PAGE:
Electoral bonds: Parties mop up over Rs 10,000 crore since 2018


Donations to political parties through electoral bonds (EBs) have crossed the Rs 10,000-crore mark, with parties getting another Rs 389.5 crore through such bonds in the 21st sale of EBs conducted between July 1 and 10, according to data available from State Bank of India (SBI).

With this, the total amount collected by parties has gone up to Rs 10,246 crore from various anonymous donors in 21 phases since 2018 when the EB scheme was introduced.

Political parties received EBs worth Rs 648.48 crore from donors in the previous sale in April this year.

As many as 475 EBs worth Rs 389.5 crore were redeemed by parties in the latest phase, SBI, the only bank authorised to sell these bonds, said in its reply to the RTI application filed by Commodore Lokesh K Batra (Retd). Significantly, this amount has been collected by the political parties even though no election is scheduled in any of the states in the near future.

As per the provisions of the EB Scheme, only the political parties registered under Section 29A of the Representation of the People Act, 1951 (43 of 1951) and have secured not less than 1 per cent of the votes polled in the last general election to the House of the People or the Legislative Assembly, as the case may be, are eligible to receive electoral bonds.

SBI data shows that in the July phase, as much as Rs 108.5 crore worth of bonds were encashed at the SBI’s Bhubaneshwar main branch, Rs 70 crore at New Delhi main branch, Rs 71 crore at Hyderabad main branch and Rs 66.5 crore at the Kolkata main branch of SBI.

However, SBI data reveals that 150 EBs worth Rs 140.1 crore purchased from the New Delhi main branch of SBI and 162 EBs worth Rs 116.5 crore from the Kolkata branch. Although donors shelled out Rs 22 crore for 31 EBs at the Mumbai main branch, not a single EB was encashed here.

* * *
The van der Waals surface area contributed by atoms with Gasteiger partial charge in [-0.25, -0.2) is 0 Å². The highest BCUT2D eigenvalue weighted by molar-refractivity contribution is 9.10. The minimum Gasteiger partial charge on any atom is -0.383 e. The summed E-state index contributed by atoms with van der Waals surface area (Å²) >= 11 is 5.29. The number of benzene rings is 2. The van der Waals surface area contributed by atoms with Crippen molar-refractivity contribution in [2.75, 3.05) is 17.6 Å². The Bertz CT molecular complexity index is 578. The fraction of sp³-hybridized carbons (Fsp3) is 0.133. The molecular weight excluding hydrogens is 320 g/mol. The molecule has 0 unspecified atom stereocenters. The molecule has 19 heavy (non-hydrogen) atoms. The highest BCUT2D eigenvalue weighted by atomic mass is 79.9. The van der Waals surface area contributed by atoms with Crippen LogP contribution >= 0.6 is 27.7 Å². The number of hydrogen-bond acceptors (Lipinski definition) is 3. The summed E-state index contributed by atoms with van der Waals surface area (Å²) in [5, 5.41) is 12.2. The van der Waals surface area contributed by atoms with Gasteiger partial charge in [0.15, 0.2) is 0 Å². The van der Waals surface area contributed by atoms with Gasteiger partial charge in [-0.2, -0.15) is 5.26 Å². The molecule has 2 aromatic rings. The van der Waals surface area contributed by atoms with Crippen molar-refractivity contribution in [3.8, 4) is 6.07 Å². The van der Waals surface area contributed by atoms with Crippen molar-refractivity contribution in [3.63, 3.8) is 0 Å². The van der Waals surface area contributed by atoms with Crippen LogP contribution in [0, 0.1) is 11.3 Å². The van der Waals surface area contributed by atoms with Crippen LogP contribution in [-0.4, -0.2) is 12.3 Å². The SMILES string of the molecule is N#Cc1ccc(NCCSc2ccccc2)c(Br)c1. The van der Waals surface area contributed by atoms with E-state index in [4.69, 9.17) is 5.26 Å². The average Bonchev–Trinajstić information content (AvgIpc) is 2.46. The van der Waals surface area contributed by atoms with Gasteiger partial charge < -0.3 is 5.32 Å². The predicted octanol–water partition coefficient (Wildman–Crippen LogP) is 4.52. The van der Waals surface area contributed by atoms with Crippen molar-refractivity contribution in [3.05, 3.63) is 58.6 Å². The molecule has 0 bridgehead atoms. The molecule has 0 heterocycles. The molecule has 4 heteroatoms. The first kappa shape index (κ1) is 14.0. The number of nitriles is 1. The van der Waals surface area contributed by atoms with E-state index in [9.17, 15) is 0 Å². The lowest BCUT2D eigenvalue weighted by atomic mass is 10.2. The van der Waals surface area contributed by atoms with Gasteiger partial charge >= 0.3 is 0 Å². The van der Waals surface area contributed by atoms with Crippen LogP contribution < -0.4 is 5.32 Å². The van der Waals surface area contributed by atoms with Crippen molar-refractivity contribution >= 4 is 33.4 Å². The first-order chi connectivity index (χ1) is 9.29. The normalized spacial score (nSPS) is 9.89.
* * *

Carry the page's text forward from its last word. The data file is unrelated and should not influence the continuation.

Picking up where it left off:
Even major political parties have not disclosed the amount they received through electoral bonds. Further, as the bonds are sold through a public sector bank, the government would come to know who is funding which political party.

Non-governmental organisations (NGOs) — Common Cause and Association for Democratic Reforms (ADR) — have legally challenged the scheme that was started in 2018. They, along with several other critics, have been alleging that the introduction of electoral bonds is “distorting democracy” in India. The Supreme Court has agreed to take up for hearing a pending plea challenging the scheme. Only 23 political parties are eligible for redemption of electoral bonds.

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According to the ADR, in the case of continuance of the Scheme, the principle of anonymity of the bond donor enshrined in the Electoral Bond Scheme, 2018 must be done away with. “All political parties which receive donations through Electoral Bonds should declare in their Contributions Reports the total amount of such donations received in the given financial year, along with the detailed particulars of the donors as against each Bond; the amount of each such bond and the full particulars of the credit received against each bond,” ADR said in a report.

Donors gave Rs 1,056.73 crore in 2018, Rs 5,071.99 crore in 2019 and Rs 363.96 crore in 2020, Rs 1502.29 crore in 2021 and Rs 2,252 crore in 2022, SBI had said.

Electoral bonds are purchased anonymously by donors and are valid for 15 days from the date of issue. A debt instrument, these can be bought by donors from a bank, and the political party can then encash them. These can be redeemed only by an eligible party by depositing the same in its designated account maintained with a bank. The bonds are issued by SBI in denominations of Rs 1,000, Rs 10,000, Rs 1 lakh, Rs 10 lakh and Rs 1 crore.





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